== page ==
Anti-European Union and far-right parties posted strong gains in elections to the European Parliament in some countries on Sunday, tapping into voter anger over economic austerity and delivering a blow to institutions in Brussels, national governments and mainstream political parties.
Anti-EU or euroskeptic parties won the biggest share of the vote in France—where a quarter of the votes were cast for the far-right National Front—as well as the U.K., Greece and Denmark, according to early results. (See a graphic of live election results.)
Overall, centrist, pro-European parties are still expected to hold a broad majority of the 751 seats in the new legislature, which decides on EU laws together with national governments. But euroskeptic and anti-EU lawmakers could complicate passing measures on which mainstream parties are divided, including a planned free-trade deal with the U.S.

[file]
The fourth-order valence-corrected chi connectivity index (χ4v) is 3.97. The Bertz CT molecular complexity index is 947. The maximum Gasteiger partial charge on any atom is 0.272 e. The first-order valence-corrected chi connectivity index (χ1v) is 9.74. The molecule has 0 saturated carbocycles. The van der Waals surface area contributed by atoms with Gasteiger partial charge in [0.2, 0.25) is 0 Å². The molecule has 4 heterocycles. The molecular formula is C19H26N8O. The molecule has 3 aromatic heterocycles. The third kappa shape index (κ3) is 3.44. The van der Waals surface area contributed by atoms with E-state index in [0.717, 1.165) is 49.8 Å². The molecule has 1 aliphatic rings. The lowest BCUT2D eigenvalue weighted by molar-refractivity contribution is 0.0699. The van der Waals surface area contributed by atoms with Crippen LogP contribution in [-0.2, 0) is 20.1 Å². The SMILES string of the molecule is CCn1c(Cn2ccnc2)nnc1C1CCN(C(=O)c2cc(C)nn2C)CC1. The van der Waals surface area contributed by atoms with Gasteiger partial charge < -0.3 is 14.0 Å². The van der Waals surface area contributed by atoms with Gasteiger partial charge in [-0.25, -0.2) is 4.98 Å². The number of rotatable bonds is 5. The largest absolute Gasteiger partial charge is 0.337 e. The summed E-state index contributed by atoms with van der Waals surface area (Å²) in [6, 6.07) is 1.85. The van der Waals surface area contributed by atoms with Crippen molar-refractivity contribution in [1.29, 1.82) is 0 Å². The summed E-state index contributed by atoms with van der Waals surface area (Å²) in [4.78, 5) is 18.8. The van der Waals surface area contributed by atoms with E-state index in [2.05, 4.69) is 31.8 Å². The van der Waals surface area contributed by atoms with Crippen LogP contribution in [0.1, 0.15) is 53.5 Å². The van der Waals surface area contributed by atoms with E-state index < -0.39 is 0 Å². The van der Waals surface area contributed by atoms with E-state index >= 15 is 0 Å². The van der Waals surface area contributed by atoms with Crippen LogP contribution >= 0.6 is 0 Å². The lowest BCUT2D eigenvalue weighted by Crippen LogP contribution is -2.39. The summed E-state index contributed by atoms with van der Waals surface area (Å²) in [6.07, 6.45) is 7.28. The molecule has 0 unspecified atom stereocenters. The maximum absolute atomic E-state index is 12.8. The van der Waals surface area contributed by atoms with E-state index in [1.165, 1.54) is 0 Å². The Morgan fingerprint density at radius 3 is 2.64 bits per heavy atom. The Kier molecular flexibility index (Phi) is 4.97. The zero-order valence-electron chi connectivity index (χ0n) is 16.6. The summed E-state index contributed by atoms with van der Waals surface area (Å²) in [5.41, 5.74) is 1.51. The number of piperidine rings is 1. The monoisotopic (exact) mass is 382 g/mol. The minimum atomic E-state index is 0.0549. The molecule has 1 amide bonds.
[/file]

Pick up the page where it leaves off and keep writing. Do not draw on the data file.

The center-right European People’s Party, or EPP, is expected to hold 212 seats in the new Parliament, down from 274 seats, followed by the center-left Socialists & Democrats, with 186 seats, down from 196. The free-market Alliance of Liberals & Democrats was projected to get 70 seats, down from 83, while the Greens will send 55 delegates to Brussels, down two from the previous elections in 2009.